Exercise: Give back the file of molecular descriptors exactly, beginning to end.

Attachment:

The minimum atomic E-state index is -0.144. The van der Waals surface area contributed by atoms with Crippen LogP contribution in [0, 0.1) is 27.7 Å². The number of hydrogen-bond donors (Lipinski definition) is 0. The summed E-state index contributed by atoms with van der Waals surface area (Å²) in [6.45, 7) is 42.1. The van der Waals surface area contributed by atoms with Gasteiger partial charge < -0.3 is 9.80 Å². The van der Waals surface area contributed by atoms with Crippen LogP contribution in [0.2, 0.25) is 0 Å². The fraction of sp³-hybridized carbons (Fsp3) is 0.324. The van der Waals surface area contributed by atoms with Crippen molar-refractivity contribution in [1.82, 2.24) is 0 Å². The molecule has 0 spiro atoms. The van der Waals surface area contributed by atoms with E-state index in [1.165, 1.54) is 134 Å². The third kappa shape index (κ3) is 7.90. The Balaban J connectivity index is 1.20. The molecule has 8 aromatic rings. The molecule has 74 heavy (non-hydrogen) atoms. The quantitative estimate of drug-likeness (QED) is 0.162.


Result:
The minimum atomic E-state index is -0.144. The van der Waals surface area contributed by atoms with Crippen LogP contribution in [0, 0.1) is 27.7 Å². The number of hydrogen-bond donors (Lipinski definition) is 0. The summed E-state index contributed by atoms with van der Waals surface area (Å²) in [6.45, 7) is 42.1. The van der Waals surface area contributed by atoms with Gasteiger partial charge < -0.3 is 9.80 Å². The van der Waals surface area contributed by atoms with Crippen LogP contribution in [0.2, 0.25) is 0 Å². The fraction of sp³-hybridized carbons (Fsp3) is 0.324. The van der Waals surface area contributed by atoms with Crippen molar-refractivity contribution in [1.82, 2.24) is 0 Å². The molecule has 0 spiro atoms. The van der Waals surface area contributed by atoms with E-state index in [1.165, 1.54) is 134 Å². The third kappa shape index (κ3) is 7.90. The Balaban J connectivity index is 1.20. The molecule has 8 aromatic rings. The molecule has 74 heavy (non-hydrogen) atoms. The quantitative estimate of drug-likeness (QED) is 0.162.